Argument’s names may improve the method’s signature expressivity

In a previous post I wrote some examples of method names that use their arguments' names to form an expressive expression:

  • Users findBy(String name){...}

It reads well when looking at the method definition but it may not read well when used:

  • users = findBy(someReallyBadVariableName);
  • users = findBy("bob");

In this case I can prevent consumers from writing unexpressive code with some redundancy:

  • Users findByName(String name){...}

But the redundancy may be annoying in some cases, so when may I avoid the redundancy?

I believe it depends on:

  • If the method has more than one argument, I can't count on the argument's names - still they have to be good names.
  • The level of abstraction of the method:
    If the method or function is a low level one, like in a general purpose library, then I prefer to have some redundancy because it's hard to tell how is it going to be invoked. On the other hand if it's closer to the domain then the usage gets narrower and I feel better counting on the argument's name.
  • The type of the argument - are they primitives or objects?
    If the argument is a primitive like a string, someone may pass a literal into the function thus making the readability bad. However if it's a domain object, literals are not possible and variable names use to be more precise:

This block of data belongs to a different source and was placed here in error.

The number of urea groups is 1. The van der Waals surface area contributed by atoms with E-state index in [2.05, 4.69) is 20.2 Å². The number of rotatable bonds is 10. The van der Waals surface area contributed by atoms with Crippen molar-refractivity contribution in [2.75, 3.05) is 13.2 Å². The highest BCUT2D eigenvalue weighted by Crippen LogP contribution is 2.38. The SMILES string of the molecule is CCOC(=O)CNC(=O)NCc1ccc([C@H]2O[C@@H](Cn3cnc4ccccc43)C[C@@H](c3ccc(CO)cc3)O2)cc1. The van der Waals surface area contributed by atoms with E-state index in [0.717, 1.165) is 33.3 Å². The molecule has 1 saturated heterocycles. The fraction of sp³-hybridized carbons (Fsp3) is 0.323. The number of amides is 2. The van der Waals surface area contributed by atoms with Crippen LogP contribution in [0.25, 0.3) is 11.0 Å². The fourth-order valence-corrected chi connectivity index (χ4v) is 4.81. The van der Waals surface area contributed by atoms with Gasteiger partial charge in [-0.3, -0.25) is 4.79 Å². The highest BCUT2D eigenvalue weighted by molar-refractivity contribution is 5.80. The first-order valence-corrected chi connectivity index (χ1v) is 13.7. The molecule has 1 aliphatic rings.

What others heuristics do you usually consider?

  • kikers25

    Good blog! What do you do If there are more than one way to find a user? Do you code a findBy method per possibility?

  • Yeray Darias Camacho

    Nice blog Carlos.

    Actually, in more than 90% of cases I prefer findBy(argument). That is because in my experience there are a few situations where you do something like findBy(“bob”) But anyway I like very much your explanation on the level of abstraction.

  • Carlos Ble

    Thank you Yeray, the fact that you use these kind of names and find then useful make me feel more confident about the idea 😉

  • Carlos Ble

    Maybe in that case you have to add redundancy in the names :-). Thank you Enrique

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